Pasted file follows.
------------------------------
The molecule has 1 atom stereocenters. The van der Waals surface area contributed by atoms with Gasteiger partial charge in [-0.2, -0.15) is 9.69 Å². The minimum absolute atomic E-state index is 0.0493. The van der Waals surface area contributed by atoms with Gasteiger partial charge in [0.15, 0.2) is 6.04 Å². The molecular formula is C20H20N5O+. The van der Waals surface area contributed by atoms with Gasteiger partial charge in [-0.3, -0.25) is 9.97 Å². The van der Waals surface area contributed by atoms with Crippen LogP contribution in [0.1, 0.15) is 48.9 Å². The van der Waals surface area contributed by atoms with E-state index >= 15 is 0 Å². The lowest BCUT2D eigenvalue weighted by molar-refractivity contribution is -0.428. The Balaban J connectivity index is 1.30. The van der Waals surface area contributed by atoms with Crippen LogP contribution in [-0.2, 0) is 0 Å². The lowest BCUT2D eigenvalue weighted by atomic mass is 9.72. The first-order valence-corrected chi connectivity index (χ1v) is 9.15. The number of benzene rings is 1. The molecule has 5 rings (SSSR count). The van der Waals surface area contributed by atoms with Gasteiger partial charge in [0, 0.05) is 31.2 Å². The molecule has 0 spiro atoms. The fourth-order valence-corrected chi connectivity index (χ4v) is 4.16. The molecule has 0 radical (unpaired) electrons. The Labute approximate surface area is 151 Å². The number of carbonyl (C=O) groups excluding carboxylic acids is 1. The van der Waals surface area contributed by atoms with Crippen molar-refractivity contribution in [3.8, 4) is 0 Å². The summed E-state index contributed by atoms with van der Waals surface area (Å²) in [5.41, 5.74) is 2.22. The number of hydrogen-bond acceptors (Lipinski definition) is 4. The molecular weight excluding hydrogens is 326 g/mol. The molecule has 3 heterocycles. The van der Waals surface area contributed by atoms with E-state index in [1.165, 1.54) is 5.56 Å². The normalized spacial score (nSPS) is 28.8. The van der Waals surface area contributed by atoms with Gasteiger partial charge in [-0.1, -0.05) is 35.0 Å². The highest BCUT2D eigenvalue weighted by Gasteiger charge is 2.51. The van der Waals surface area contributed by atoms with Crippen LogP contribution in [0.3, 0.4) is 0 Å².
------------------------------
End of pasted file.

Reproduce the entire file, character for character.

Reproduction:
The molecule has 1 atom stereocenters. The van der Waals surface area contributed by atoms with Gasteiger partial charge in [-0.2, -0.15) is 9.69 Å². The minimum absolute atomic E-state index is 0.0493. The van der Waals surface area contributed by atoms with Gasteiger partial charge in [0.15, 0.2) is 6.04 Å². The molecular formula is C20H20N5O+. The van der Waals surface area contributed by atoms with Gasteiger partial charge in [-0.3, -0.25) is 9.97 Å². The van der Waals surface area contributed by atoms with Crippen LogP contribution in [0.1, 0.15) is 48.9 Å². The van der Waals surface area contributed by atoms with E-state index >= 15 is 0 Å². The lowest BCUT2D eigenvalue weighted by molar-refractivity contribution is -0.428. The Balaban J connectivity index is 1.30. The van der Waals surface area contributed by atoms with Crippen LogP contribution in [-0.2, 0) is 0 Å². The lowest BCUT2D eigenvalue weighted by atomic mass is 9.72. The first-order valence-corrected chi connectivity index (χ1v) is 9.15. The number of benzene rings is 1. The molecule has 5 rings (SSSR count). The van der Waals surface area contributed by atoms with Gasteiger partial charge in [0, 0.05) is 31.2 Å². The molecule has 0 spiro atoms. The fourth-order valence-corrected chi connectivity index (χ4v) is 4.16. The molecule has 0 radical (unpaired) electrons. The Labute approximate surface area is 151 Å². The number of carbonyl (C=O) groups excluding carboxylic acids is 1. The van der Waals surface area contributed by atoms with Crippen molar-refractivity contribution in [3.8, 4) is 0 Å². The summed E-state index contributed by atoms with van der Waals surface area (Å²) in [5.41, 5.74) is 2.22. The number of hydrogen-bond acceptors (Lipinski definition) is 4. The molecular weight excluding hydrogens is 326 g/mol. The molecule has 3 heterocycles. The van der Waals surface area contributed by atoms with E-state index in [1.165, 1.54) is 5.56 Å². The normalized spacial score (nSPS) is 28.8. The van der Waals surface area contributed by atoms with Gasteiger partial charge in [-0.1, -0.05) is 35.0 Å². The highest BCUT2D eigenvalue weighted by Gasteiger charge is 2.51. The van der Waals surface area contributed by atoms with Crippen LogP contribution in [0.3, 0.4) is 0 Å².